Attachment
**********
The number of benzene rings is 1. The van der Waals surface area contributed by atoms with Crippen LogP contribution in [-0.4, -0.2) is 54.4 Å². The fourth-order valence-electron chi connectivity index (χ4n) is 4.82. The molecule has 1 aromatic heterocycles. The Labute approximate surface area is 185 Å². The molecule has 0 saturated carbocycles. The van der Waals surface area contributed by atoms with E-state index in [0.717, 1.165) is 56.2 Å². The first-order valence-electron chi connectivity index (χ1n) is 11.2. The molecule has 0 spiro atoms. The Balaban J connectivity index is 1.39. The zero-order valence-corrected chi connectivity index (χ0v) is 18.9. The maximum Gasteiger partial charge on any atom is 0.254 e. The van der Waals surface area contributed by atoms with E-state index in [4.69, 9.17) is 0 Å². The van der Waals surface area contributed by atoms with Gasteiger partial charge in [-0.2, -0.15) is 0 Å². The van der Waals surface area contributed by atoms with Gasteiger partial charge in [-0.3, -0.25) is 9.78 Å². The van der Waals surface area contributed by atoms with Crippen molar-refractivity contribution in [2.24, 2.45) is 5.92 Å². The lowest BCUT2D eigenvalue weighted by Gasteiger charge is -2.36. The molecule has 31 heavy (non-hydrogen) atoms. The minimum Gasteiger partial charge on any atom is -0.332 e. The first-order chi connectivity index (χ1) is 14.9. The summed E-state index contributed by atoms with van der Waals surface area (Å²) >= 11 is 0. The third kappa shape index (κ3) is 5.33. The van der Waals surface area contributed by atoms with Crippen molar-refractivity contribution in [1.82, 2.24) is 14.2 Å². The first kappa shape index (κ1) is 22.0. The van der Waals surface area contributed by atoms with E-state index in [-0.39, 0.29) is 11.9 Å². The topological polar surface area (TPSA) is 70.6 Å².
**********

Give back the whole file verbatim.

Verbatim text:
The number of benzene rings is 1. The van der Waals surface area contributed by atoms with Crippen LogP contribution in [-0.4, -0.2) is 54.4 Å². The fourth-order valence-electron chi connectivity index (χ4n) is 4.82. The molecule has 1 aromatic heterocycles. The Labute approximate surface area is 185 Å². The molecule has 0 saturated carbocycles. The van der Waals surface area contributed by atoms with E-state index in [0.717, 1.165) is 56.2 Å². The first-order valence-electron chi connectivity index (χ1n) is 11.2. The molecule has 0 spiro atoms. The Balaban J connectivity index is 1.39. The zero-order valence-corrected chi connectivity index (χ0v) is 18.9. The maximum Gasteiger partial charge on any atom is 0.254 e. The van der Waals surface area contributed by atoms with E-state index in [4.69, 9.17) is 0 Å². The van der Waals surface area contributed by atoms with Gasteiger partial charge in [-0.2, -0.15) is 0 Å². The van der Waals surface area contributed by atoms with Gasteiger partial charge in [-0.3, -0.25) is 9.78 Å². The van der Waals surface area contributed by atoms with Crippen molar-refractivity contribution in [2.24, 2.45) is 5.92 Å². The lowest BCUT2D eigenvalue weighted by Gasteiger charge is -2.36. The molecule has 31 heavy (non-hydrogen) atoms. The minimum Gasteiger partial charge on any atom is -0.332 e. The first-order chi connectivity index (χ1) is 14.9. The summed E-state index contributed by atoms with van der Waals surface area (Å²) >= 11 is 0. The third kappa shape index (κ3) is 5.33. The van der Waals surface area contributed by atoms with Crippen molar-refractivity contribution in [1.82, 2.24) is 14.2 Å². The first kappa shape index (κ1) is 22.0. The van der Waals surface area contributed by atoms with E-state index in [-0.39, 0.29) is 11.9 Å². The topological polar surface area (TPSA) is 70.6 Å².